There's a wikipedia article for "Exhaled Nitric Oxide" that goes over some of these things. This study was funded by NSF? Why? If you can Google your research question and find the answer dozens of times over, you don't need to waste some poor grad student's time for 2-3 years to get the answer yet again.

  • by LeftCoastThinker ( 4697521 ) on Friday February 03, 2017 @02:11AM (#53793453)

    If this works as advertised, even with a confidence of 90%, I can see it quickly becoming a mandatory test before boarding an airplane worldwide, which is how the flu spreads around the world every year. Sure it might inconvenience a few people who are just carriers without much in the way of symptoms, but the flu kills around 500,000 annually. If we could use this tool to keep it from hopping continents as rapidly, we would likely see flu vaccines become much more effective, as they would have more time to prepare and the disease mutation rate would be reduced.

    • I agree with you that's mostly what I wish they'd do but if you google it the airlines don't want to lose money and they'd have to offer refunds or something for people calling in with the flu on missed flights. Otherwise I wish they'd do it for all the reasons you point out though I'd hate if if I missed a flight :P

      • It would not be up to the airlines, in much the same way airport security is not their purview. It would be required by the WHO or CDC as part of the security screening process.

    • by MobyDisk ( 75490 )

      even with a confidence of 90%,

      That means 10% of their passengers would not be able to board the flight. And most of that 10% would not actually have the flu. This would destroy the airline industry completely. Their margins aren't high enough to simply discard 10% of their customers. Or are you saying those people still have to pay? Boy, the law suites from that would never end. Even if they got a refund, and even if the airlines still survived -- how many people would take a plane flight, knowing that they have a random 1 in 10 ch

      • Your assumption is that the 10% false positive would just be denied a flight. It is unlikely that all 10% of the inaccuracy is false positives, it is more likely that it would be 5% false positive, 5% false negative. If you are feeling fine, you could challenge the test and immediately take another. If it was some transient error, you would be cleared and could board and fly. If it was a false positive based on some biological marker, you could get a waiver, if it were some false positive based on a tem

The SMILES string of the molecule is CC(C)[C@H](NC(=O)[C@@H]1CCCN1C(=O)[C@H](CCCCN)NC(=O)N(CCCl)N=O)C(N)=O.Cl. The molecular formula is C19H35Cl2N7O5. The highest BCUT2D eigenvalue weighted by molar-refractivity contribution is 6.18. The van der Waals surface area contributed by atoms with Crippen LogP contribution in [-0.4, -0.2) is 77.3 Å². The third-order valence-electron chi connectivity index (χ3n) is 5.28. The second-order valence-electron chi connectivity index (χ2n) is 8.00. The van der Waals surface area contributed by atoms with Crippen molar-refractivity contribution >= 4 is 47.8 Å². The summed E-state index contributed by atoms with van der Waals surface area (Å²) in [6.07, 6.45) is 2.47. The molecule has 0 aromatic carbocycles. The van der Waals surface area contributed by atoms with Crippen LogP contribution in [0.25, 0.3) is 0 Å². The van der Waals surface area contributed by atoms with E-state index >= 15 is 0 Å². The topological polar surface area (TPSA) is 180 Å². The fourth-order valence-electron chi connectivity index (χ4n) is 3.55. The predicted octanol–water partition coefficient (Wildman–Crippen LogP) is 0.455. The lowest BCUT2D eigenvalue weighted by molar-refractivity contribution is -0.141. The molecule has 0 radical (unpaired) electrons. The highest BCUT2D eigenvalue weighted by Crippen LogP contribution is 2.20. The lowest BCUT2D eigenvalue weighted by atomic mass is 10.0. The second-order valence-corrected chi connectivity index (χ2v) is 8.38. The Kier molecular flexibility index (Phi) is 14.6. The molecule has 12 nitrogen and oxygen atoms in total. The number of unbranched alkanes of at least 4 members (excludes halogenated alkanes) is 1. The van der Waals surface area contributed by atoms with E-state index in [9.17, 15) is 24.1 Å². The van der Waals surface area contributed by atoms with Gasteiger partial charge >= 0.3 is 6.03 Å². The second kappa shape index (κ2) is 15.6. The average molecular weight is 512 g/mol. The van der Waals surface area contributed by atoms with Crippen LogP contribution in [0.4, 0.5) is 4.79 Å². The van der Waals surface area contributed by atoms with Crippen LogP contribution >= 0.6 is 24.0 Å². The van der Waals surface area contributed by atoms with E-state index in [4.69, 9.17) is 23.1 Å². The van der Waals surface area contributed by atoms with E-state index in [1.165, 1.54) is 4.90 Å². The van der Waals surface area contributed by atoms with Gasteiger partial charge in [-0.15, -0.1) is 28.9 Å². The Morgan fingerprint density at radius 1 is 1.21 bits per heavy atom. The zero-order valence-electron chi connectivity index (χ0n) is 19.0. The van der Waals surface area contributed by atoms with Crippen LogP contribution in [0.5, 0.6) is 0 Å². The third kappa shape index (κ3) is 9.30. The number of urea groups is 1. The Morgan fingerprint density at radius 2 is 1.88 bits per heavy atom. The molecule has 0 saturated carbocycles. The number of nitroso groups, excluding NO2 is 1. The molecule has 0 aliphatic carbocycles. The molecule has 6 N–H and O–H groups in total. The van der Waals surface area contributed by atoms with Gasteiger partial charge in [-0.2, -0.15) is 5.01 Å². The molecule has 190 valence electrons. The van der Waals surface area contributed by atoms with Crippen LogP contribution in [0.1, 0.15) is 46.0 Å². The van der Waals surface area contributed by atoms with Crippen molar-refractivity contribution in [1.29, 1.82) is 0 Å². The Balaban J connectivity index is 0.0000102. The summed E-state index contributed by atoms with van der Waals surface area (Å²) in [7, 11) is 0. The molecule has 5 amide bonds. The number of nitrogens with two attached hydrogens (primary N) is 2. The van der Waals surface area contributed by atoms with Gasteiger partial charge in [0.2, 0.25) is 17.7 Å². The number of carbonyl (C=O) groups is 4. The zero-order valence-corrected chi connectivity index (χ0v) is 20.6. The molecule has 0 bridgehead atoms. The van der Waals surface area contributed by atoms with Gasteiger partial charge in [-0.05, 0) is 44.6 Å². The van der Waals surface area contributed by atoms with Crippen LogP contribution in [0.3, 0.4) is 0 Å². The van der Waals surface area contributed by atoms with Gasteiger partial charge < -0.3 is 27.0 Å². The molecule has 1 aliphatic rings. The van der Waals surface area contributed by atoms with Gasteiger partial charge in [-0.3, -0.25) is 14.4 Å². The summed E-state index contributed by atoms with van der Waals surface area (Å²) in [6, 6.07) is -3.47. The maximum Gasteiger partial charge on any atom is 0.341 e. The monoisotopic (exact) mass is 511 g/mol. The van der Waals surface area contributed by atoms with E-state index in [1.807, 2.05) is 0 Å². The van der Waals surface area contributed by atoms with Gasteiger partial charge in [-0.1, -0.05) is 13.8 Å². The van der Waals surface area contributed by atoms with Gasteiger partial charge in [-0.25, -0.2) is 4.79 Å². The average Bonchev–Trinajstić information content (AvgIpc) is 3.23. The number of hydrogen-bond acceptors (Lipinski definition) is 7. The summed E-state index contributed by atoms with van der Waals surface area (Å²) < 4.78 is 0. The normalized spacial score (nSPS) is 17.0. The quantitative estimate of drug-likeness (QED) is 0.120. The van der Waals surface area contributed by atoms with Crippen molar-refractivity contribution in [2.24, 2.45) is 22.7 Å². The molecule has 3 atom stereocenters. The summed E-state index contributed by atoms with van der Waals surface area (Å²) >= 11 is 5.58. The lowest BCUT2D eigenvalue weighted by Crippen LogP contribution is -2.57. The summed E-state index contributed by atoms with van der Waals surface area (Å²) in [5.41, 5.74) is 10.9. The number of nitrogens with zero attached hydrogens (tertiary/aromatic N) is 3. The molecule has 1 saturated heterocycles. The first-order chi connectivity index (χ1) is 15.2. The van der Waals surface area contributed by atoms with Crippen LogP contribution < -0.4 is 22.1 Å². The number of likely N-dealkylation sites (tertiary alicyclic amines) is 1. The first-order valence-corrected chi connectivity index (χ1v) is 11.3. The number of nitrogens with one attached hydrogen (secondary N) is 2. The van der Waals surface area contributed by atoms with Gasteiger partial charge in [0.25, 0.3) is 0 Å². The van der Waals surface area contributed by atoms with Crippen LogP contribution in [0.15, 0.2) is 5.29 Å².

• But where I live, I just go into a pharmacy, buy a flu shot for 12 bucks and ram it myself into my gluteus maximus.

    (I don't like to wait for half an hour at a doctor's.)

    It's much cheaper than such a device, which just tells you that you have the flu, a viral disease that cannot be cured, only immunization helps.

    • It's much cheaper than such a device, which just tells you that you have the flu, a viral disease that cannot be cured, only immunization helps.

      I get flu shots every year as well... but your statement is somewhat inaccurate. Most circulating flu viruses are susceptible to antiviral medications. It's one of the things the CDC is constantly testing for, actually.

      However I agree that immunization is the best option.

  • by dohzer ( 867770 ) on Friday February 03, 2017 @03:59AM (#53793697) Homepage

    I don't think I've ever had the flu. I've been told that if you are unsure if you've ever had it, you probably haven't.

    • Trust me, you would know. Imagine that ten Mafia thugs have been hired to beat you into submission. Then give yourself a horrible cold and the worst fever and chills you've ever had. Finally, subtract fifty IQ points. That's what the flu feels like.
    • Very good this answer, pure truth! If you are not sure, you probably did not have the flu. Whoever had the real flu knows what it is!
  • I have one of these. It's called my nose. I can smell when people (including myself) have the flu, often before other symptoms appear. It's a distinct smell that I've only encountered when people have the flu.

    I bet you could train dogs to tell you when people have the flu for about 1/10th the cost and 10x the reliability of this device.

  • So I can tell a few days earlier that I've caught the flu. How does that knowledge benefit me in any way?

Statistics are no substitute for judgement. -- Henry Clay